Workers' Culture in Imperial Germany: Leisure and Recreation in the Rhineland and Westphalia

Workers' Culture in Imperial Germany: Leisure and Recreation in the Rhineland and Westphalia

Workers' Culture in Imperial Germany: Leisure and Recreation in the Rhineland and Westphalia

Workers' Culture in Imperial Germany: Leisure and Recreation in the Rhineland and Westphalia

Synopsis

This comprehensive historical analysis of the emergence of Germany's modern leisure industry also provides a major contribution to the social history of working-class life in the nineteenth century.

Excerpt

Leisure is taken for granted in contemporary society. Some would argue that leisure has now supplanted work as the more meaningful social activity for most people living in the modern western world. In little over a century leisure has become a right; the length of the working week continues to decline; the provision of leisure facilities has become big business, with considerable numbers relying on the leisure industry for their employment; and recreational provision is addressed by government, often through designated ministers and departments. On the other hand, it could be said that little has changed since the nineteenth century. Our ability to participate in leisure activities is still dependent upon having sufficient disposable income; time for leisure is still restricted by commitments to work, the family and the community. Leisure is still a commodity with a price. Moreover, the activities we choose to undertake in our leisure time have hardly changed. Pubs still attract crowds on Saturday nights, dancing remains one of the favoured leisure pursuits of the young and sporting events continue to attract thousands of spectators. In Germany traditional fairs like the Kirmes, carnival and the shooting festivals continue to be celebrated by millions across the country, while around 40 per cent of the population of what used to be the Federal Republic belong to one or more voluntary associations.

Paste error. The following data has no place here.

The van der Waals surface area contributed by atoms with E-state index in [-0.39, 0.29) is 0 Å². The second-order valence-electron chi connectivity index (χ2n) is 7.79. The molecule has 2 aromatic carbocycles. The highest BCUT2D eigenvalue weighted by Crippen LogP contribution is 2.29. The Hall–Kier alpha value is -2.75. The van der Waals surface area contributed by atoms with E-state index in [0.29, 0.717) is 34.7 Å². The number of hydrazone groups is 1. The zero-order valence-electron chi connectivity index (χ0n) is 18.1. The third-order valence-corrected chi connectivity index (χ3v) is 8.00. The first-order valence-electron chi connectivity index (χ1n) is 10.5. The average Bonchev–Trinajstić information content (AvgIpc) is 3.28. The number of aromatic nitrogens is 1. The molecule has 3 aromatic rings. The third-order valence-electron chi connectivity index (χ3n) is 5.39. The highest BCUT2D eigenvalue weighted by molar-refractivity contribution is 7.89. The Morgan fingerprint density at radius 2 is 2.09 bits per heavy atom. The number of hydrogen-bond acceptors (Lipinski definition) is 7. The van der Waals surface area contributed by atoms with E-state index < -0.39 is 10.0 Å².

If people today regard their leisure activities to be of such vital importance to their personal fulfilment and satisfaction, surely in the past, when recreation was severely limited, it assumed an even greater significance. And yet we know little of what the majority of Germans, the working class, did in their leisure time. It is my contention that we should know, not merely to complete a part of the jigsaw depicting the everyday life of the German working class, but in order to gain an insight into the social relations governing German society in the age of industrialization, urbanization, Bismarck and Wilhelm II. Workers’ actions in the workplace were governed by a regulated system of discipline and incentives. Leisure activity was comparatively free from such constraints and as such it offers a window through which one may gain an appreciation of the values and attitudes—culture—of the working class in Germany in the period between unification and the First World War.

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